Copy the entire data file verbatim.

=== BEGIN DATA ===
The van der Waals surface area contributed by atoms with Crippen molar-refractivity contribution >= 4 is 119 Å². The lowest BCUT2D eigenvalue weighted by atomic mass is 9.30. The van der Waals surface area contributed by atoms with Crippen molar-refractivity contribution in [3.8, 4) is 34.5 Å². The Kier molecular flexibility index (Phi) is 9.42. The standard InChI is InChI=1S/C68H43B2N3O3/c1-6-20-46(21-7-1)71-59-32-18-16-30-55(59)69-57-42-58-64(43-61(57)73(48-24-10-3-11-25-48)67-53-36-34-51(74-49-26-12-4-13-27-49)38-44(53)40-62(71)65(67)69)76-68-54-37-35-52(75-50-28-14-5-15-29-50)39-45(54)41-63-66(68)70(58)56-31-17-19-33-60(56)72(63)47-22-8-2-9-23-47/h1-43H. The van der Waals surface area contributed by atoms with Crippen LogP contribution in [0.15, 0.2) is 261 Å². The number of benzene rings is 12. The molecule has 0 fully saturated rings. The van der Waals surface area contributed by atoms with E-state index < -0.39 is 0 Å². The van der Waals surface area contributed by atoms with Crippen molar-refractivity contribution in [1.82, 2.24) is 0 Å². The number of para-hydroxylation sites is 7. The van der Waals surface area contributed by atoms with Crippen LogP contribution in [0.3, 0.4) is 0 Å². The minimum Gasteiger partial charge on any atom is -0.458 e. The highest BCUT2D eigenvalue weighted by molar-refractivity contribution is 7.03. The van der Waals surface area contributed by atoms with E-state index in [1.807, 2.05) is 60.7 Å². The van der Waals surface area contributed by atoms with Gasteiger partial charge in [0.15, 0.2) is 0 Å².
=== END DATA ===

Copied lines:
The van der Waals surface area contributed by atoms with Crippen molar-refractivity contribution >= 4 is 119 Å². The lowest BCUT2D eigenvalue weighted by atomic mass is 9.30. The van der Waals surface area contributed by atoms with Crippen molar-refractivity contribution in [3.8, 4) is 34.5 Å². The Kier molecular flexibility index (Phi) is 9.42. The standard InChI is InChI=1S/C68H43B2N3O3/c1-6-20-46(21-7-1)71-59-32-18-16-30-55(59)69-57-42-58-64(43-61(57)73(48-24-10-3-11-25-48)67-53-36-34-51(74-49-26-12-4-13-27-49)38-44(53)40-62(71)65(67)69)76-68-54-37-35-52(75-50-28-14-5-15-29-50)39-45(54)41-63-66(68)70(58)56-31-17-19-33-60(56)72(63)47-22-8-2-9-23-47/h1-43H. The van der Waals surface area contributed by atoms with Crippen LogP contribution in [0.15, 0.2) is 261 Å². The number of benzene rings is 12. The molecule has 0 fully saturated rings. The van der Waals surface area contributed by atoms with E-state index < -0.39 is 0 Å². The van der Waals surface area contributed by atoms with Crippen molar-refractivity contribution in [1.82, 2.24) is 0 Å². The number of para-hydroxylation sites is 7. The van der Waals surface area contributed by atoms with Crippen LogP contribution in [0.3, 0.4) is 0 Å². The minimum Gasteiger partial charge on any atom is -0.458 e. The highest BCUT2D eigenvalue weighted by molar-refractivity contribution is 7.03. The van der Waals surface area contributed by atoms with E-state index in [1.807, 2.05) is 60.7 Å². The van der Waals surface area contributed by atoms with Gasteiger partial charge in [0.15, 0.2) is 0 Å².